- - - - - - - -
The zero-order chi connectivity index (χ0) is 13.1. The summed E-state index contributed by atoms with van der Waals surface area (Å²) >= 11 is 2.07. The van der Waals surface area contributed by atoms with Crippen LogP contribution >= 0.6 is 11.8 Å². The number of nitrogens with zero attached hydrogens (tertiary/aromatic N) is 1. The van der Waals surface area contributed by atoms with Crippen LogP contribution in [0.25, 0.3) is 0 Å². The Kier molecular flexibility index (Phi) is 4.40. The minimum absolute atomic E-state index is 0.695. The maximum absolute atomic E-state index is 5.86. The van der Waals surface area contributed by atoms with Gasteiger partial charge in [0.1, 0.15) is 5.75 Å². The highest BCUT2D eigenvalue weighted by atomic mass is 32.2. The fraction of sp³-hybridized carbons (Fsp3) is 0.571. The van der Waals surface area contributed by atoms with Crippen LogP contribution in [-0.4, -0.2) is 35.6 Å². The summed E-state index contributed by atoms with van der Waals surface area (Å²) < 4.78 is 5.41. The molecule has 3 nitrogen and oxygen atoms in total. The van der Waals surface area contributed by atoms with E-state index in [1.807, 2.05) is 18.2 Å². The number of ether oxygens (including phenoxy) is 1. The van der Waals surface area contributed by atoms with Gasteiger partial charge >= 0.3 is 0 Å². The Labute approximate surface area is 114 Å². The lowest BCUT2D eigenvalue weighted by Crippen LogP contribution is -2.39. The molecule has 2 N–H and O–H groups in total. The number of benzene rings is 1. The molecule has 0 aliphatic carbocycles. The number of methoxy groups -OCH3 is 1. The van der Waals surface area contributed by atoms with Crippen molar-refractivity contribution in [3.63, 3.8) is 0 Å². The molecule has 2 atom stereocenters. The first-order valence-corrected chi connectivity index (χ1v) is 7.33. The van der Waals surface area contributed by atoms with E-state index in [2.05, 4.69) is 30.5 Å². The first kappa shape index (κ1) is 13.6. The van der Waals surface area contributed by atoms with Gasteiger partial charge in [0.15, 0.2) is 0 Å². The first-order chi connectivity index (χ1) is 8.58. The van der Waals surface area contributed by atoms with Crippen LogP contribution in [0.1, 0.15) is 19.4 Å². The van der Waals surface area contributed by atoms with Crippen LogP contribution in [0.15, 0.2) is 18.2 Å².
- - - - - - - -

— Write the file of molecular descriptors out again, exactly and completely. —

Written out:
The zero-order chi connectivity index (χ0) is 13.1. The summed E-state index contributed by atoms with van der Waals surface area (Å²) >= 11 is 2.07. The van der Waals surface area contributed by atoms with Crippen LogP contribution >= 0.6 is 11.8 Å². The number of nitrogens with zero attached hydrogens (tertiary/aromatic N) is 1. The van der Waals surface area contributed by atoms with Crippen LogP contribution in [0.25, 0.3) is 0 Å². The Kier molecular flexibility index (Phi) is 4.40. The minimum absolute atomic E-state index is 0.695. The maximum absolute atomic E-state index is 5.86. The van der Waals surface area contributed by atoms with Gasteiger partial charge in [0.1, 0.15) is 5.75 Å². The highest BCUT2D eigenvalue weighted by atomic mass is 32.2. The fraction of sp³-hybridized carbons (Fsp3) is 0.571. The van der Waals surface area contributed by atoms with Crippen LogP contribution in [-0.4, -0.2) is 35.6 Å². The summed E-state index contributed by atoms with van der Waals surface area (Å²) < 4.78 is 5.41. The molecule has 3 nitrogen and oxygen atoms in total. The van der Waals surface area contributed by atoms with E-state index in [1.807, 2.05) is 18.2 Å². The number of ether oxygens (including phenoxy) is 1. The van der Waals surface area contributed by atoms with Gasteiger partial charge >= 0.3 is 0 Å². The Labute approximate surface area is 114 Å². The lowest BCUT2D eigenvalue weighted by Crippen LogP contribution is -2.39. The molecule has 2 N–H and O–H groups in total. The number of benzene rings is 1. The molecule has 0 aliphatic carbocycles. The number of methoxy groups -OCH3 is 1. The van der Waals surface area contributed by atoms with Crippen molar-refractivity contribution in [3.63, 3.8) is 0 Å². The molecule has 2 atom stereocenters. The first-order valence-corrected chi connectivity index (χ1v) is 7.33. The van der Waals surface area contributed by atoms with E-state index in [2.05, 4.69) is 30.5 Å². The first kappa shape index (κ1) is 13.6. The van der Waals surface area contributed by atoms with Gasteiger partial charge in [0.15, 0.2) is 0 Å². The first-order chi connectivity index (χ1) is 8.58. The van der Waals surface area contributed by atoms with Crippen LogP contribution in [0.1, 0.15) is 19.4 Å². The van der Waals surface area contributed by atoms with Crippen LogP contribution in [0.15, 0.2) is 18.2 Å².